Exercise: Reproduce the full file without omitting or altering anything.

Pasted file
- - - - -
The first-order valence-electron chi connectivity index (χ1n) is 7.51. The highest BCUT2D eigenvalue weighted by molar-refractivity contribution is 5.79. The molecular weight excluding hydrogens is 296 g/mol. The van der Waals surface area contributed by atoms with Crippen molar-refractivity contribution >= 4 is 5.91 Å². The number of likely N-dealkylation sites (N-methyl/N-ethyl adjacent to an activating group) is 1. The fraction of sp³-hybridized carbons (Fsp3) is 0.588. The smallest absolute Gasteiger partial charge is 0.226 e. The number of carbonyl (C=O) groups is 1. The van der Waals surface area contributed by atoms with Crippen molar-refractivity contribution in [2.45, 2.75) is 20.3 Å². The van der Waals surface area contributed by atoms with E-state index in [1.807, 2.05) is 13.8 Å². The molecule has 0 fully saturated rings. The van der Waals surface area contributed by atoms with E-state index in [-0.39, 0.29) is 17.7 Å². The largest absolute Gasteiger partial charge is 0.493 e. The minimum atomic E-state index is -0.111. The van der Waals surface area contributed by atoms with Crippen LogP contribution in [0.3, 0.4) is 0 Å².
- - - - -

The first-order valence-electron chi connectivity index (χ1n) is 7.51. The highest BCUT2D eigenvalue weighted by molar-refractivity contribution is 5.79. The molecular weight excluding hydrogens is 296 g/mol. The van der Waals surface area contributed by atoms with Crippen molar-refractivity contribution >= 4 is 5.91 Å². The number of likely N-dealkylation sites (N-methyl/N-ethyl adjacent to an activating group) is 1. The fraction of sp³-hybridized carbons (Fsp3) is 0.588. The smallest absolute Gasteiger partial charge is 0.226 e. The number of carbonyl (C=O) groups is 1. The van der Waals surface area contributed by atoms with Crippen molar-refractivity contribution in [2.45, 2.75) is 20.3 Å². The van der Waals surface area contributed by atoms with E-state index in [1.807, 2.05) is 13.8 Å². The molecule has 0 fully saturated rings. The van der Waals surface area contributed by atoms with E-state index in [-0.39, 0.29) is 17.7 Å². The largest absolute Gasteiger partial charge is 0.493 e. The minimum atomic E-state index is -0.111. The van der Waals surface area contributed by atoms with Crippen LogP contribution in [0.3, 0.4) is 0 Å².